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Volkswagen pushing ahead with planned small electric car for the masses


According to plans seen by Reuters Newsagency, Volkswagen is bringing forward the development of a small electric car for the mass market in anticipation of tougher climate regulations, as it seeks to boost sales in a new green era.

Under the project dubbed “Small BEV (Battery Electric Vehicle)”, engineers are racing to develop a purely-battery powered car around the size of a VW Polo which will be available for between €20,000 and €25,000.

This would make it cheaper than Volkswagen’s ID.3 electric car, which went on sale in September.

Volkswagen did not provide details on what the vehicle might look like, when it might be launched or where it might be built.

The carmaker has said the European Union’s more stringent emissions targets will force it to boost the proportion of hybrid and electric vehicles in its European car sales to 60 per cent by 2030, up from a previous target of 40 per cent.

Earlier this month, it raised its planned investment on digital and electric vehicle technologies to €73 billion over the next five years, of which around €35 billion will be invested in e-mobility.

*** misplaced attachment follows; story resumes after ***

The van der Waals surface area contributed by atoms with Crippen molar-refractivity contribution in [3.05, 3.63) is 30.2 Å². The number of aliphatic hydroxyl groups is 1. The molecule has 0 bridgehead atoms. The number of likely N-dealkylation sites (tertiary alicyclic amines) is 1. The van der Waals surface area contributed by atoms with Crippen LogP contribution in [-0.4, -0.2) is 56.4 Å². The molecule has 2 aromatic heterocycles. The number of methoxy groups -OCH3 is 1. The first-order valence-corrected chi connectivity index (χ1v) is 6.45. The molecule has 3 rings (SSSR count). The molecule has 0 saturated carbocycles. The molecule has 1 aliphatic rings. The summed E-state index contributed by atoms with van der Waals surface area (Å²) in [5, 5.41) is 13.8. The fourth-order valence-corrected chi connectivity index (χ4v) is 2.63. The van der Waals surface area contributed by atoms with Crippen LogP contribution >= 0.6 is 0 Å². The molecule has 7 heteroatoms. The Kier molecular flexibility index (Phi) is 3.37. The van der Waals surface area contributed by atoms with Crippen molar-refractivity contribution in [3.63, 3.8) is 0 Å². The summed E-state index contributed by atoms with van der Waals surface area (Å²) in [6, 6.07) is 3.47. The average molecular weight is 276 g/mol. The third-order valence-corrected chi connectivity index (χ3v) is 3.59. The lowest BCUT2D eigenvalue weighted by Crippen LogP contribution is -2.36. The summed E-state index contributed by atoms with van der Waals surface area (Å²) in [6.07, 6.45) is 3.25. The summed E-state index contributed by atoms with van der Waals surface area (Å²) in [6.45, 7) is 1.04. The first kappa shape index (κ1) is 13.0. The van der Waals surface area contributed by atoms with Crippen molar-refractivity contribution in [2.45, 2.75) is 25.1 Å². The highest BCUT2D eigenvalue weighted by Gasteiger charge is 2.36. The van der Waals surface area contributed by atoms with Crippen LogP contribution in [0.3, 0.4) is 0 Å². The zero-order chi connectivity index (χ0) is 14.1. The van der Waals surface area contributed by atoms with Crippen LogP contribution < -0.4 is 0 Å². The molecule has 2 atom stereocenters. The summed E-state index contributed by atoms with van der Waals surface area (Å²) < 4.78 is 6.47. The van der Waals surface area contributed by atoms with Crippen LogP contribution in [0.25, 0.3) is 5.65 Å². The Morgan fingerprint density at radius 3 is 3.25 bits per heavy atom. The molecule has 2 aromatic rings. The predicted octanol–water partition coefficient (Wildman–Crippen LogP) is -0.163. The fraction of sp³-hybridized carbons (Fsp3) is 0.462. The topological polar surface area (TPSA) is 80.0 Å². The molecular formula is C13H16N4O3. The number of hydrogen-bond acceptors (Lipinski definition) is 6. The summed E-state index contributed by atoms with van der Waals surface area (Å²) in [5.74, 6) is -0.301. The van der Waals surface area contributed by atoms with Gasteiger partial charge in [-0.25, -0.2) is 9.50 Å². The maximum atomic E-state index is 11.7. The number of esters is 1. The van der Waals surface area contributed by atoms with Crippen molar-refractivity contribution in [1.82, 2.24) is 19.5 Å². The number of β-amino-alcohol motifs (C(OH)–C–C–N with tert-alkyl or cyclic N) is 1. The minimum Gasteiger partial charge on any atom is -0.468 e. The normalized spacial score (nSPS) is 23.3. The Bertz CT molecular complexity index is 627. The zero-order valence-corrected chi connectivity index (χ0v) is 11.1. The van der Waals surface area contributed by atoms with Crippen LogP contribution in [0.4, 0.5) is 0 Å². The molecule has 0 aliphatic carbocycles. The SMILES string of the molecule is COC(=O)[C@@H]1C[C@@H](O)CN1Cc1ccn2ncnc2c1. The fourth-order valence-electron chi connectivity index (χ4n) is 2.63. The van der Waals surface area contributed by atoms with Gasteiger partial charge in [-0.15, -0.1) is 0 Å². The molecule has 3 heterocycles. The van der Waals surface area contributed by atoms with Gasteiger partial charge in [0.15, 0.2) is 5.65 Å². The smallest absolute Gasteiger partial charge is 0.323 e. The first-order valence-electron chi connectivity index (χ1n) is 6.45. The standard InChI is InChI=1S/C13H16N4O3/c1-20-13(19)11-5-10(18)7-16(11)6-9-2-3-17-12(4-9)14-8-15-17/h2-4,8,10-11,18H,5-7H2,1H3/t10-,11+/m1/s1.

The VW brand currently plans to build 1.5 million electric cars by 2025.

Under the plan presented, Volkswagen said it would allocate nearly half its investment budget of €150 billion on e-mobility, hybrid cars, a seamless, software-based vehicle operating system and self-driving technologies.

In last year’s plan, the German car and truck maker, which owns brands including VW, Audi, Porsche, Seat and Skoda, had earmarked €60 billion for electric and self-driving vehicles out of the €150 billion budget.

A global clampdown on emissions, partly triggered by VW’s diesel pollution scandal in 2015, has forced carmakers to accelerate the development of low-emission technology, even for their low-margin mainstream models.

“The transformation of the company and its brands as well as the strategic focus on the core mobility areas will be consistently implemented,” Volkswagen’s supervisory board Chairman Hans Dieter Poetsch said.

Pressure to retool factories to build electric cars has also increased after California, which accounts for 11 per cent of United States car sales, said in September that it plans to ban the sale of new petrol/diesel-powered cars and trucks from 2035.

This article was originally published by David Twomey,

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